Why hasn't the confectionery industry embraced stevia?


Friday, 27 March, 2015


Given the increasing noise around sugar’s ill effects on health, one would expect the sugar-free confectionery market to be booming. But this isn’t the case: sugar-free lines accounted for less than 7% of global confectionery launches in 2014, a similar penetration level to 2013, according to Innova Market Insights.

But not all sugar-free products are equal. Sugar-free launches represent just 1% of chocolate confectionery introductions, rising to 7.5% in sugar confectionery and more than 63% in chewing gum. Even within these categories, penetration varies by type of product, with sugar-free launches more common in the hard candy market, where they accounted for nearly 20% of introductions.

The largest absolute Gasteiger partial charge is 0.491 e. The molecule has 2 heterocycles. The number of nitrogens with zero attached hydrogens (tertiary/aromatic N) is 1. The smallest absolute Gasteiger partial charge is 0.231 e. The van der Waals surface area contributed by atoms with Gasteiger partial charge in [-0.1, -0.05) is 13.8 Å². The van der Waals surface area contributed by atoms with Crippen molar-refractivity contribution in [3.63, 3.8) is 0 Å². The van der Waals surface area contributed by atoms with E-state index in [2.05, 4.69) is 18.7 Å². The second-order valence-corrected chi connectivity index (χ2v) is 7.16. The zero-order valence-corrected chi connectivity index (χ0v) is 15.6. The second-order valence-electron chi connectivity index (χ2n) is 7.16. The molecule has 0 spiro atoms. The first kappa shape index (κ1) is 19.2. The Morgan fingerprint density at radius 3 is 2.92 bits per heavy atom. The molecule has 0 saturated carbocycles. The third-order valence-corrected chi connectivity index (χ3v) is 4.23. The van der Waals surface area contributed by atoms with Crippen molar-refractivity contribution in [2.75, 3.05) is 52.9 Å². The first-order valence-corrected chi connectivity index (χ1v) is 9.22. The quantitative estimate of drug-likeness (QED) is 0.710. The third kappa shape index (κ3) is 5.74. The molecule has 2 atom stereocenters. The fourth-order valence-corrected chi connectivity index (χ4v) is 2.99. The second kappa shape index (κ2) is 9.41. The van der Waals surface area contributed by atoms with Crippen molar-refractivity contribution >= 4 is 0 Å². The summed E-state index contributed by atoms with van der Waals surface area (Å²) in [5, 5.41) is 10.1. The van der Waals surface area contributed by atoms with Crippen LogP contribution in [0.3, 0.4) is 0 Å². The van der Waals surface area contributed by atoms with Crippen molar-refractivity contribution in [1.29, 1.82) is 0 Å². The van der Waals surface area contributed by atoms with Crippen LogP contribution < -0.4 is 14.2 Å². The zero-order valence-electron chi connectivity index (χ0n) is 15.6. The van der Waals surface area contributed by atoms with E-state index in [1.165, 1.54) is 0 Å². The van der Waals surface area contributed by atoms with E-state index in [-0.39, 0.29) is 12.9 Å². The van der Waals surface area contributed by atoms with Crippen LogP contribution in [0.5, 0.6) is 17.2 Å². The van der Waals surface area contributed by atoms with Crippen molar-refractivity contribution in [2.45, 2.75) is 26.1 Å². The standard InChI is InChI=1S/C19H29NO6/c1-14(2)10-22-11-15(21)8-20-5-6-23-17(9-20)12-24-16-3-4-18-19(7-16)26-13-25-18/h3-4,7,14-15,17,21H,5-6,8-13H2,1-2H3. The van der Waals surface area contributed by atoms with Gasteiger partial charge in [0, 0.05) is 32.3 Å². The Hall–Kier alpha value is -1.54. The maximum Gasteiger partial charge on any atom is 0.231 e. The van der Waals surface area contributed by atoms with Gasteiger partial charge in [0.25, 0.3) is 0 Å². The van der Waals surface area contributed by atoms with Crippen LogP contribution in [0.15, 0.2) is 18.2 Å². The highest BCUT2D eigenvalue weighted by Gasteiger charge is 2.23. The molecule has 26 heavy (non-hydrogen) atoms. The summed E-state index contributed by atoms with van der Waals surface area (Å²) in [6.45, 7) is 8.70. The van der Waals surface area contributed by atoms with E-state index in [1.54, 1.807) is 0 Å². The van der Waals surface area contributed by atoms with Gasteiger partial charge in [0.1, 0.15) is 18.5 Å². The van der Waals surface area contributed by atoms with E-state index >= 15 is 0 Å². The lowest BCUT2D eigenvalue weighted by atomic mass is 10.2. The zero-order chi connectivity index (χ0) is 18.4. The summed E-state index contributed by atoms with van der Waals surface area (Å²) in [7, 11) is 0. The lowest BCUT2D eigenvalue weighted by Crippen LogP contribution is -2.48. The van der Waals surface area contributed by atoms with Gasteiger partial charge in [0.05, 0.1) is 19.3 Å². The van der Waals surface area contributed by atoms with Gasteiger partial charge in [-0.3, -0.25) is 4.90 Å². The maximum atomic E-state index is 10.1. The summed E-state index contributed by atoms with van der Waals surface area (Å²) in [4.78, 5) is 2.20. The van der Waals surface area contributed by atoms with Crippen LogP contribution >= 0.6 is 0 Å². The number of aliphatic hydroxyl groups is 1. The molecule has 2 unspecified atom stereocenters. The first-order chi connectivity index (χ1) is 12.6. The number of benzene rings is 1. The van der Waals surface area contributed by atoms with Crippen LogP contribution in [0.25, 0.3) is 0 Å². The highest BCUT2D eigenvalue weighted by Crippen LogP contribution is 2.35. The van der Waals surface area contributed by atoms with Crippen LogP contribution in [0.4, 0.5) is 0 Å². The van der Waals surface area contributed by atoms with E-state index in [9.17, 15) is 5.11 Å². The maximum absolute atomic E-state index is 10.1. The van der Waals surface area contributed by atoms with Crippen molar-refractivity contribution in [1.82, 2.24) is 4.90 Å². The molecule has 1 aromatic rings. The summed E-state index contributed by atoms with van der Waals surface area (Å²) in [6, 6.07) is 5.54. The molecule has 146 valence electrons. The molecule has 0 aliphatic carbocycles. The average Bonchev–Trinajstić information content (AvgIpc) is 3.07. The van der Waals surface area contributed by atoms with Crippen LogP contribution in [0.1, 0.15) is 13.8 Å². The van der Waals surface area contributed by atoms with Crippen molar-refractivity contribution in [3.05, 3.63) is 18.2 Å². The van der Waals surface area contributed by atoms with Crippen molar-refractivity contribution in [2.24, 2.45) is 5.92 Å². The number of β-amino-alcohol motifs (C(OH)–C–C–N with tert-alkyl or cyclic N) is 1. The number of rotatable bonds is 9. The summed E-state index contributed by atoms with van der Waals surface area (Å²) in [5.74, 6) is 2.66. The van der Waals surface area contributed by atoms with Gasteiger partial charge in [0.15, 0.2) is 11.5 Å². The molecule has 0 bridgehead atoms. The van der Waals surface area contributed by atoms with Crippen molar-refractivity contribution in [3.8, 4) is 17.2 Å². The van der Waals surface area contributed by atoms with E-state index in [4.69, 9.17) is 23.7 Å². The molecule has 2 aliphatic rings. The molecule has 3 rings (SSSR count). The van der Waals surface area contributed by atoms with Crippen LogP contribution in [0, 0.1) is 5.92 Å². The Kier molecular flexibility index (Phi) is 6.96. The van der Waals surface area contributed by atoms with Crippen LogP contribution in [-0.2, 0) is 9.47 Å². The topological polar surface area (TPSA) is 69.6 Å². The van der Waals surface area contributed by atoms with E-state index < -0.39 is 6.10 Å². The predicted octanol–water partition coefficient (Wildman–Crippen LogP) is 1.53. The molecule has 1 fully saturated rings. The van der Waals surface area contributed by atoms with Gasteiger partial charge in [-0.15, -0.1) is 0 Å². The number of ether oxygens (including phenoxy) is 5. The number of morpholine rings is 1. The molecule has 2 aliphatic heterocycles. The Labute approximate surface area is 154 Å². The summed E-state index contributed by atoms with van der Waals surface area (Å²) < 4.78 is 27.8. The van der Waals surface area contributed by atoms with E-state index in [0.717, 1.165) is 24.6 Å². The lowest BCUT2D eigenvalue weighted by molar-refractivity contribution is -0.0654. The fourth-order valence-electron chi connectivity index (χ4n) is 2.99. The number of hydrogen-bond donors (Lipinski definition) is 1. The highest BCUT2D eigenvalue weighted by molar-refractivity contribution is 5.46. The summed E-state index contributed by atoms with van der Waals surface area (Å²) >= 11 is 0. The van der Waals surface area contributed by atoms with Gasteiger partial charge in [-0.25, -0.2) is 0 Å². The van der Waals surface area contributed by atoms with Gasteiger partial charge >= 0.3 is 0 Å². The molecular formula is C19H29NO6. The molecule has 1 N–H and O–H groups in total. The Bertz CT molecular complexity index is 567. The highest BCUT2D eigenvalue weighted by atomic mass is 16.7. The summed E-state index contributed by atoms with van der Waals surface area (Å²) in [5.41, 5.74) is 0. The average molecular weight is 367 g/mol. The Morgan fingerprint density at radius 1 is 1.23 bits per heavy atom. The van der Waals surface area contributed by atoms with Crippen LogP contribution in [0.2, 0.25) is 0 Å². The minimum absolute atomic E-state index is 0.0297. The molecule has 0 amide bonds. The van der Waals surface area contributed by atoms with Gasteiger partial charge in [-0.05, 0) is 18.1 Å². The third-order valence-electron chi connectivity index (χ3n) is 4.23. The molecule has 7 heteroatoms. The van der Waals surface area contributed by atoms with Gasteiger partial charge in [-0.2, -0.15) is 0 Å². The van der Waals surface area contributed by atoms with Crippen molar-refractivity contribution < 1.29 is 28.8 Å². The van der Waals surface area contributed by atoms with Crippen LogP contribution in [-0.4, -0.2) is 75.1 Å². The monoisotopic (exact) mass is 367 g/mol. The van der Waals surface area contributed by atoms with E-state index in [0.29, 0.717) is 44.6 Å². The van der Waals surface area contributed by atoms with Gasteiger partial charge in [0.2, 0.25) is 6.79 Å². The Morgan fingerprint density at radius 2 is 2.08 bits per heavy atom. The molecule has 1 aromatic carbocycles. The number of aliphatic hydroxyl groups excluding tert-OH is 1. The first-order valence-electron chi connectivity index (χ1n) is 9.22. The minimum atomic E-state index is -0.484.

Stevia has changed the sweetener landscape in recent years, due in part to its ‘natural’ image and increasing regulatory approval. Strangely, though, this hasn’t been reflected in confectionery launches. Just over 1% of confectionery launches in 2014 featured stevia as an ingredient, which was a similar level to that in food and drinks as a whole, but less than the levels of use in soft drinks and tabletop sweeteners, for instance.

Problems with formulation and stevia’s bitter aftertaste have held back product activity in some instances, said Lu Ann Williams, Director of Innovation at Innova Market Insights, but some sectors haven’t had problems with this - particularly liquorice sweets and medicated confectionery. Improved stevia formulations are now being introduced, increasing the scope for stevia use in other confectionery categories.

The USA leads activity levels in sugar-free confectionery with sugar-free lines accounting for 11% of total confectionery launches recorded by Innova Market Insights in 2014. Uptake of stevia is also more advanced, featuring in 2.6% of introductions, which although still relatively modest, is twice the global average.

The confectionery industry has been slower to take on stevia sweeteners than originally expected, Williams said, and it remains to be seen how take-up will develop over the next few years.

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